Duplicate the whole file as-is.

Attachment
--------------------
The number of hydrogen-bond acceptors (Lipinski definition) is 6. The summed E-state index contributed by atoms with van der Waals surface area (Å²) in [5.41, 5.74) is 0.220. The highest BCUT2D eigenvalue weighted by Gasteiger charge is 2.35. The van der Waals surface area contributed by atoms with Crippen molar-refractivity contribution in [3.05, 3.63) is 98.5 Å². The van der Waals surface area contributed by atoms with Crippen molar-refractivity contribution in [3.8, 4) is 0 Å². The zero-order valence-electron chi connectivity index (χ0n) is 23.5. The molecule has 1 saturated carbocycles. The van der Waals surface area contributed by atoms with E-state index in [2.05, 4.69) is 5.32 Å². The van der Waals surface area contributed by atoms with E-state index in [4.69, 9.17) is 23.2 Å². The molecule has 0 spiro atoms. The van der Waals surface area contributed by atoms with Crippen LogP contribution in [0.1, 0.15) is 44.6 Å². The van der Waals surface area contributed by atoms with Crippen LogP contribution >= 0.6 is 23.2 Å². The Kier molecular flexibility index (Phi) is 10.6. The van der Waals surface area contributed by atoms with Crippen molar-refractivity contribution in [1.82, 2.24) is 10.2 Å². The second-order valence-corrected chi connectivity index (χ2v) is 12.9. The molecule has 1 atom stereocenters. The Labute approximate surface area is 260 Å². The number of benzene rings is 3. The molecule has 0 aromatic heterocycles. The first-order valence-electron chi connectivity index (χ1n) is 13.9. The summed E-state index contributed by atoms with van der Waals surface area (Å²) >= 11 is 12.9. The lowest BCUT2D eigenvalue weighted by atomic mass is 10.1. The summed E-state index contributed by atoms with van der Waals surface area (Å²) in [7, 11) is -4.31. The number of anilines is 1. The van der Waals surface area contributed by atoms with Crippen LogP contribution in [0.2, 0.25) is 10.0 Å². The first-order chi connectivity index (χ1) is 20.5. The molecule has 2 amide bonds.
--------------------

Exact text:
The number of hydrogen-bond acceptors (Lipinski definition) is 6. The summed E-state index contributed by atoms with van der Waals surface area (Å²) in [5.41, 5.74) is 0.220. The highest BCUT2D eigenvalue weighted by Gasteiger charge is 2.35. The van der Waals surface area contributed by atoms with Crippen molar-refractivity contribution in [3.05, 3.63) is 98.5 Å². The van der Waals surface area contributed by atoms with Crippen molar-refractivity contribution in [3.8, 4) is 0 Å². The zero-order valence-electron chi connectivity index (χ0n) is 23.5. The molecule has 1 saturated carbocycles. The van der Waals surface area contributed by atoms with E-state index in [2.05, 4.69) is 5.32 Å². The van der Waals surface area contributed by atoms with E-state index in [4.69, 9.17) is 23.2 Å². The molecule has 0 spiro atoms. The van der Waals surface area contributed by atoms with Crippen LogP contribution in [0.1, 0.15) is 44.6 Å². The van der Waals surface area contributed by atoms with Crippen LogP contribution >= 0.6 is 23.2 Å². The Kier molecular flexibility index (Phi) is 10.6. The van der Waals surface area contributed by atoms with Crippen molar-refractivity contribution in [1.82, 2.24) is 10.2 Å². The second-order valence-corrected chi connectivity index (χ2v) is 12.9. The molecule has 1 atom stereocenters. The Labute approximate surface area is 260 Å². The number of benzene rings is 3. The molecule has 0 aromatic heterocycles. The first-order valence-electron chi connectivity index (χ1n) is 13.9. The summed E-state index contributed by atoms with van der Waals surface area (Å²) >= 11 is 12.9. The lowest BCUT2D eigenvalue weighted by atomic mass is 10.1. The summed E-state index contributed by atoms with van der Waals surface area (Å²) in [7, 11) is -4.31. The number of anilines is 1. The van der Waals surface area contributed by atoms with Crippen LogP contribution in [0.2, 0.25) is 10.0 Å². The first-order chi connectivity index (χ1) is 20.5. The molecule has 2 amide bonds.